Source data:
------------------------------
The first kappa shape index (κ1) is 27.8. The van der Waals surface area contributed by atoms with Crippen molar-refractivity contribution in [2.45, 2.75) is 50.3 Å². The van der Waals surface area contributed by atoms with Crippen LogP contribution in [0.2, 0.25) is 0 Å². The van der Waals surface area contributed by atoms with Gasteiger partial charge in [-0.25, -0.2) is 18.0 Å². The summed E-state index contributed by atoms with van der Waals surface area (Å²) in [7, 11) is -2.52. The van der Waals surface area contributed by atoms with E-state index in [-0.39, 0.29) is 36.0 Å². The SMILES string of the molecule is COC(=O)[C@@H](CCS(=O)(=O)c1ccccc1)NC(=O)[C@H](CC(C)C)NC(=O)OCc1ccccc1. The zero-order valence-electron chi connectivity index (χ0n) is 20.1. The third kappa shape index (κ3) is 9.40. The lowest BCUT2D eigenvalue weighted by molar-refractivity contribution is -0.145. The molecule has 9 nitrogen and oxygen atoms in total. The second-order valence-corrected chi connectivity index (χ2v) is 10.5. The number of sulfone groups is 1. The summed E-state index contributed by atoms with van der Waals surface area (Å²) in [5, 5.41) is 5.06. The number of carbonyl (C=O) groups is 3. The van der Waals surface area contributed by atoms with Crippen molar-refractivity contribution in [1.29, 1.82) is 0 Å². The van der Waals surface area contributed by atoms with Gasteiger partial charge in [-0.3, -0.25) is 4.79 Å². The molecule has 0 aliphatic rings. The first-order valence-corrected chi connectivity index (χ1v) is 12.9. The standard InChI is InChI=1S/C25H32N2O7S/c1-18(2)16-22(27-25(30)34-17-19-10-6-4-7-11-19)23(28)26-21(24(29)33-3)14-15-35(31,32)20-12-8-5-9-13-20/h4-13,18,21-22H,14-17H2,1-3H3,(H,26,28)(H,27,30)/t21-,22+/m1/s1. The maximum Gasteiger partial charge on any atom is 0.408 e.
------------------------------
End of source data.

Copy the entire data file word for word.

The first kappa shape index (κ1) is 27.8. The van der Waals surface area contributed by atoms with Crippen molar-refractivity contribution in [2.45, 2.75) is 50.3 Å². The van der Waals surface area contributed by atoms with Crippen LogP contribution in [0.2, 0.25) is 0 Å². The van der Waals surface area contributed by atoms with Gasteiger partial charge in [-0.25, -0.2) is 18.0 Å². The summed E-state index contributed by atoms with van der Waals surface area (Å²) in [7, 11) is -2.52. The van der Waals surface area contributed by atoms with E-state index in [-0.39, 0.29) is 36.0 Å². The SMILES string of the molecule is COC(=O)[C@@H](CCS(=O)(=O)c1ccccc1)NC(=O)[C@H](CC(C)C)NC(=O)OCc1ccccc1. The zero-order valence-electron chi connectivity index (χ0n) is 20.1. The third kappa shape index (κ3) is 9.40. The lowest BCUT2D eigenvalue weighted by molar-refractivity contribution is -0.145. The molecule has 9 nitrogen and oxygen atoms in total. The second-order valence-corrected chi connectivity index (χ2v) is 10.5. The number of sulfone groups is 1. The summed E-state index contributed by atoms with van der Waals surface area (Å²) in [5, 5.41) is 5.06. The number of carbonyl (C=O) groups is 3. The van der Waals surface area contributed by atoms with Crippen molar-refractivity contribution in [1.29, 1.82) is 0 Å². The van der Waals surface area contributed by atoms with Gasteiger partial charge in [-0.3, -0.25) is 4.79 Å². The molecule has 0 aliphatic rings. The first-order valence-corrected chi connectivity index (χ1v) is 12.9. The standard InChI is InChI=1S/C25H32N2O7S/c1-18(2)16-22(27-25(30)34-17-19-10-6-4-7-11-19)23(28)26-21(24(29)33-3)14-15-35(31,32)20-12-8-5-9-13-20/h4-13,18,21-22H,14-17H2,1-3H3,(H,26,28)(H,27,30)/t21-,22+/m1/s1. The maximum Gasteiger partial charge on any atom is 0.408 e.